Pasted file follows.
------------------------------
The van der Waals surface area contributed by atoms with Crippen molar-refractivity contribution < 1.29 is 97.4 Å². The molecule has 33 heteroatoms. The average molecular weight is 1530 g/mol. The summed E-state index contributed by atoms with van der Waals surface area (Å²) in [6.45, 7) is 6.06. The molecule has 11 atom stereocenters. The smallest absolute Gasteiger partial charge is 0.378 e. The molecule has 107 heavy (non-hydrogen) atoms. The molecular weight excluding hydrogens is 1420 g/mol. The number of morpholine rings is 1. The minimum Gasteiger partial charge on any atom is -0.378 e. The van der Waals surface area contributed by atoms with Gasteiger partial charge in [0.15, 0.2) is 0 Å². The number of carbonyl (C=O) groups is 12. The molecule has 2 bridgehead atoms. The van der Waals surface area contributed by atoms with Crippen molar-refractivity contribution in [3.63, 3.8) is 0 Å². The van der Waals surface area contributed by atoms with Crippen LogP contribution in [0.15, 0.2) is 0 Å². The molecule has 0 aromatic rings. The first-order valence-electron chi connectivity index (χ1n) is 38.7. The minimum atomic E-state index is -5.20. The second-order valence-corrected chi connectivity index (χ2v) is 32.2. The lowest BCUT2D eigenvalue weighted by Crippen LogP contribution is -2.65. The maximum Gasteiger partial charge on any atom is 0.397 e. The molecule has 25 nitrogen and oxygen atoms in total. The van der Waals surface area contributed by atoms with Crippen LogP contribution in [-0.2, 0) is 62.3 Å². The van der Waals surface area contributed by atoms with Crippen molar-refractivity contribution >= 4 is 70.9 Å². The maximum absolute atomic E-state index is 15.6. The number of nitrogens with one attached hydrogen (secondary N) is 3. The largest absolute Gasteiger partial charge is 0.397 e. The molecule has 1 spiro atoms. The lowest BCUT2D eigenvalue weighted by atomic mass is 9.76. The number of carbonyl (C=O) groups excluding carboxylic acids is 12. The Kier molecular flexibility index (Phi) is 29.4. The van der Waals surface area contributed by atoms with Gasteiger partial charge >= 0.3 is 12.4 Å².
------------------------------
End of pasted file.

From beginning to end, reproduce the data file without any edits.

The van der Waals surface area contributed by atoms with Crippen molar-refractivity contribution < 1.29 is 97.4 Å². The molecule has 33 heteroatoms. The average molecular weight is 1530 g/mol. The summed E-state index contributed by atoms with van der Waals surface area (Å²) in [6.45, 7) is 6.06. The molecule has 11 atom stereocenters. The smallest absolute Gasteiger partial charge is 0.378 e. The molecule has 107 heavy (non-hydrogen) atoms. The molecular weight excluding hydrogens is 1420 g/mol. The number of morpholine rings is 1. The minimum Gasteiger partial charge on any atom is -0.378 e. The van der Waals surface area contributed by atoms with Gasteiger partial charge in [0.15, 0.2) is 0 Å². The number of carbonyl (C=O) groups is 12. The molecule has 2 bridgehead atoms. The van der Waals surface area contributed by atoms with Crippen molar-refractivity contribution in [3.63, 3.8) is 0 Å². The van der Waals surface area contributed by atoms with Crippen LogP contribution in [0.15, 0.2) is 0 Å². The molecule has 0 aromatic rings. The first-order valence-electron chi connectivity index (χ1n) is 38.7. The minimum atomic E-state index is -5.20. The second-order valence-corrected chi connectivity index (χ2v) is 32.2. The lowest BCUT2D eigenvalue weighted by Crippen LogP contribution is -2.65. The maximum Gasteiger partial charge on any atom is 0.397 e. The molecule has 25 nitrogen and oxygen atoms in total. The van der Waals surface area contributed by atoms with Crippen LogP contribution in [-0.2, 0) is 62.3 Å². The van der Waals surface area contributed by atoms with Crippen molar-refractivity contribution >= 4 is 70.9 Å². The maximum absolute atomic E-state index is 15.6. The number of nitrogens with one attached hydrogen (secondary N) is 3. The largest absolute Gasteiger partial charge is 0.397 e. The molecule has 1 spiro atoms. The lowest BCUT2D eigenvalue weighted by atomic mass is 9.76. The number of carbonyl (C=O) groups excluding carboxylic acids is 12. The Kier molecular flexibility index (Phi) is 29.4. The van der Waals surface area contributed by atoms with Gasteiger partial charge >= 0.3 is 12.4 Å².